TV

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A sizzling $8.1 billion broadcast network prime-time upfront is not necessarily a harbinger of good news for other TV properties.

"The markets don't comprise a consistent message," said Leland Westerfield, equity analyst for UBS Warburg. "You are talking about a two-tier market." General-interest cable networks, such as USA Network, Lifetime and A&E, are getting lower programming prices than the year before-an opposite trend than the broadcast networks.

As a result, Mr. Westerfield believes the cable industry will see a tepid 7% increase in the fourth quarter as the fall season gets under way. Overall, he sees the total cable business-national and local advertising sales-only growing 1% in 2002.

Broadcast networks witnessed a substantial increase in dollars from advertisers in this year's upfront-the process by which the majority of TV ad time is sold for the upcoming season-and they sold high levels of their available commercial time. But if two or more major networks witness significant ratings drops-such as Walt Disney Co.'s ABC and News Corp.'s Fox did with double-digit ratings declines this past year-then networks will not only owe advertisers commercial "make good" inventory but also have less inventory to sell to advertisers in scatter, or network time sold during the season.

two choices

"The broadcast sellouts were so extraordinarily high," said Dave Cassaro, senior exec VP-sales and distribution for cable player E! Networks. "Given some level of success or failure with the new-season pilots, [the broadcasters] are going to find themselves in a place where they're going to have to pay out a lot of [make-goods]. And with that, they have two choices: One is to keep selling and not pay back their debt-which most advertisers won't stand for-or to pay it back and have less to sell in scatter."

There's also the question of advertiser demand for scatter. Advertisers were burned in the second- and third-quarter scatter markets this year because of high pricing, so a common theory goes that those advertisers-looking to avoid the same situation-merely shifted dollars into the just-completed upfront. All of that could mean little money will be left for the 2002-2003 broadcast scatter markets, according to media buying and selling executives.

In the short term, some hopeful TV sales executives say the fourth-quarter scatter market should show dramatic improvement in year-over-year comparisons, mainly due to easier comparisons against the depressed period that followed 9/11.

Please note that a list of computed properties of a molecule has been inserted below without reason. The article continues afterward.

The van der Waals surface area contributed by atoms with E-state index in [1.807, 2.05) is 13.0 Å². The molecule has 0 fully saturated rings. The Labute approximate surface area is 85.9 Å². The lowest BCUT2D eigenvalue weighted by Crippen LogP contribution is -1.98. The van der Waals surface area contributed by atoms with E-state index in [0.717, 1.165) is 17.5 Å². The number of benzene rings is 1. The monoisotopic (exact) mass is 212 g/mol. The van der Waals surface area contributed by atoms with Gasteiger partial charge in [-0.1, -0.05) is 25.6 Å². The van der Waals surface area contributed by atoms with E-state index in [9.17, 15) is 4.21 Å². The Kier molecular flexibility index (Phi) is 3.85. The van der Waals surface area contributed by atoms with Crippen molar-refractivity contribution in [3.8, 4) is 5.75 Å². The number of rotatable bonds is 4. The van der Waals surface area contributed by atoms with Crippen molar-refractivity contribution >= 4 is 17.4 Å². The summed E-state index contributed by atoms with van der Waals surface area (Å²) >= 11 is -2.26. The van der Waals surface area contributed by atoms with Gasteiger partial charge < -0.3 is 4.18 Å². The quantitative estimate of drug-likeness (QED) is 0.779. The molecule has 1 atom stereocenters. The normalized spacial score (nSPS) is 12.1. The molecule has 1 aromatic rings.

"The fourth-quarter scatter market certainly should be stronger than what we experienced last year, when the entire economy was so negatively influenced by world events," said Steve Gigliotti, senior VP-advertising sales, Scripps Networks, which owns the cable channels Food Network, HGTV, Fine Living and DIY.

Some say that's wishful thinking. UBS Warburg's Mr. Westerfield predicts the prime-time broadcast scatter market in the fourth quarter will fall 20%.

Conditions look weak in some other areas, such as spot TV (local TV that is bought locally or through national rep firms). Though Mr. Westerfield expects spot to see an 11% increase in the fourth quarter, most of that will come from political ads. "We are basically saying underlying growth in [national spot] will be at a negative 2% in the fourth quarter," he said.

Despite the mixed signals apparent within network, cable and local TV-not to mention the dot-com collapse, fallout from 9/11 and a sagging stock market-the overall TV market is stronger now than some expected it to be.

"It was a weird confluence of events and situations that you'd never seen before," said E!'s Mr. Cassaro. "None of the prognosticators predicted this. They predicted a recovery wouldn't even start until well into 2003. Well, here we are and it sure looks like the recovery started last second quarter and has just ramped up." But it could be a slow climb.

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